Page 2 – News Debris for the Week of January 30th
You Can Never Be Too Thin. Unless You’re a MacBook Pro
Question: does the extreme thinness of the 2016 MacBook Pro prioritize aesthetic goals at the expense of solid engineering? Should it? Would an extra 2 mm of thickness for the engineers to work with allow for important capabilities and put the customers in a state of glee? I thought this was a good discussion by Mark Coppock at Digital Trends. “Apple’s Macbook Pro Is Too Thin, And HP Can Prove It.” Good stuff here.
Personally, I think the MacBook Pro is thin enough. In addition, as the article linked above points out, Apple’s competitors are homing in on this possibly unhealthy obsession by making their own notebooks just a little thicker. That affords a better battery which, in turn, allows for a higher end CPU, which, in turn, affords a maximum of 32 GB of RAM (in some cases.)
TMO readers consistently tell me that enough is enough. They want their MacBooks to “just work” and be free of issues that affect their daily work. A pro device is a device that people depend on for their livelihood, and ultra thinness is not an essential feature for that. And so, speaking of earning a living with a MacBook Pro, I present the next item….
Back in November, David Pogue reviewed the new 2016 MacBook Pro. But he had some more things to say recently. This encore review is fun reading and has great accompanying videos. “I paid $3,000 for my MacBook Pro and got emotional whiplash.” Author Pogue says: “It’s been a roller coaster ride of discoveries and adjustments.” Also good stuff.
Motherboard has a very nice story that delves into the early years of personal computing. “How InfoWorld Broke Ground and Pissed Off Steve Jobs in the Process.” It’s just delightful. And some of you old-timers will, with fondness, recognize the names of early luminaries in the business.
Another question: “What if the iPad isn’t the future of computing?” That’s the question posed by Marco Arment: “The future of computing.” At the core of the argument is this. Mac sales are not growing dramatically, but they’re stable—up slightly recently. On the other hand…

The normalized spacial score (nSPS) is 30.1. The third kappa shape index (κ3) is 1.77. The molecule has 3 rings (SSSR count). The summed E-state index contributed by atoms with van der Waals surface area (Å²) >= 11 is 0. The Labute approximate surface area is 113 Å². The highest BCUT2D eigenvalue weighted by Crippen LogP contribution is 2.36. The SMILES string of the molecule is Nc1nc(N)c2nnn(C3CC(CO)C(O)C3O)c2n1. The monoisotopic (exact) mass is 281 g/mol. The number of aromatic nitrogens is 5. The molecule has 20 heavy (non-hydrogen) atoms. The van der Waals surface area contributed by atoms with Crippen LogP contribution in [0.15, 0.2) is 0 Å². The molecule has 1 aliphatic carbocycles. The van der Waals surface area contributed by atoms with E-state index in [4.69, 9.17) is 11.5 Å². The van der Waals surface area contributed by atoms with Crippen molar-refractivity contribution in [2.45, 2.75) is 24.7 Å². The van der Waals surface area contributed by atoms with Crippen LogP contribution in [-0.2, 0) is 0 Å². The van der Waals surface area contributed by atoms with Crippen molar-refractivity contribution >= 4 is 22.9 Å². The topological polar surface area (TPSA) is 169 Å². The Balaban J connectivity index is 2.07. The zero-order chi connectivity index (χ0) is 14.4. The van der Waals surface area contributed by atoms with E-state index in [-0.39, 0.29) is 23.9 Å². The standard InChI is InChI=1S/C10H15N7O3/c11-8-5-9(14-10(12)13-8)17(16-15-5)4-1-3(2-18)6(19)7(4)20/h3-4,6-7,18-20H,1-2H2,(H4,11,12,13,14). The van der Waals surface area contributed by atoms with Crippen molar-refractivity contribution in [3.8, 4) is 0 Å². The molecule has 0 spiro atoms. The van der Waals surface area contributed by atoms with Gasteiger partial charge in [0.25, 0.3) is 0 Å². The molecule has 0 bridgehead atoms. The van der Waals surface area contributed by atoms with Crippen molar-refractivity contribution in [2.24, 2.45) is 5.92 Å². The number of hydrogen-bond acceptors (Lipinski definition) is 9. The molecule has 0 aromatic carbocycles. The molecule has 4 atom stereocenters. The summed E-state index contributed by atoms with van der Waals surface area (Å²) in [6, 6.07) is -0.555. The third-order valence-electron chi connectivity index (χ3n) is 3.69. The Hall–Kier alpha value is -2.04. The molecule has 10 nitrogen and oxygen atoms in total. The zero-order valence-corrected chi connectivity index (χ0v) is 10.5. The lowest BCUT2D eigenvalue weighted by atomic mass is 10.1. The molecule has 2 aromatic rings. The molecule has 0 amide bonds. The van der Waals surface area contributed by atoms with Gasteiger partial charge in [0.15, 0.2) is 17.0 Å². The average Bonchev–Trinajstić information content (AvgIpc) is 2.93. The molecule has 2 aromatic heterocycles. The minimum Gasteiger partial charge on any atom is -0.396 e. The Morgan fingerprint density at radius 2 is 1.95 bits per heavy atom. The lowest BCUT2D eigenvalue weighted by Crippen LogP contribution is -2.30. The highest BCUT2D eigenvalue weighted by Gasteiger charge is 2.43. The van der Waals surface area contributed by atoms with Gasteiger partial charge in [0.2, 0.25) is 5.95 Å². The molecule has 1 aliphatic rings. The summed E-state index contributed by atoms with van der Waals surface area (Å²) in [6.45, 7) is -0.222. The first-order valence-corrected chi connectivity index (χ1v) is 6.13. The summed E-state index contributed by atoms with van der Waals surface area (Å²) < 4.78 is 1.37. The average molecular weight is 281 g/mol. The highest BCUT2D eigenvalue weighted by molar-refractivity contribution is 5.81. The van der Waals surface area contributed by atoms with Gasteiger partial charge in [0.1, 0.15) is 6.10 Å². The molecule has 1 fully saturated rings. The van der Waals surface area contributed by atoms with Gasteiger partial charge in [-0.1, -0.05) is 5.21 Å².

The quarterly results [Q1 2017] are in and Apple’s doing fine overall, but the iPad really isn’t, with another year-over-year decrease in sales.
Apple and commentators can keep saying the iPad is ‘the future of computing,’ and it might still be. But we’re starting its seventh year in a few months, and sales peaked three years ago.
I have discussed this from time to time. The most notable missive was, “The Unspoken Limits of Apple’s iPad Are Strangling its Evolution.”
On the other hand, Apple had trouble delivering new Macs other than the MacBook Pros in 2016. Grave questions have been asked about the future of the Mac. In this essay, “Apple’s Multiple OS Family Used to Be a Good Idea.” I contrasted Apple’s strategy to Microsoft’s and noted something interesting. Windows 10 is touch enabled, while, apparently, macOS never will be. As a result, “there’s no such concept as the PC dying of old age like the Mac.”
If the iPad is earmarked to replace the Mac someday, it has to do all that the Mac can do and more. That’s basic innovation theory. But that’s hard to do on a 12.9-inch display. And that’s why the Microsoft Surface Studio was a strategic masterpiece.
Until Apple addresses this fundamental problem of evolution, I predict iPad sales will continue to decline and Mac sales will hold steady.
Finally, the former FCC Chairman, Tom Wheeler, wanted to require cable companies to eliminate the cable box that you must rent forever. Instead you’d have an app on your favorite set-top-box. That initiative will probably die now. But…. What if, preparing for that day, Comcast, went ahead and built the app and found it has some advantages in some locations? Here’s the interesting news. “Comcast Testing Xfinity TV App on Roku.” Note the target platform: Roku. Why? Roku is the market leader. Why? Roku gives customers the hardware they want.
I should bite my tongue and stop there.
Particle Debris is a generally a mix of John Martellaro’s observations and opinions about a standout event or article of the week (preamble on page one) followed on page two by a discussion of articles that didn’t make the TMO headlines, the technical news debris. The column is published most every Friday except for holidays.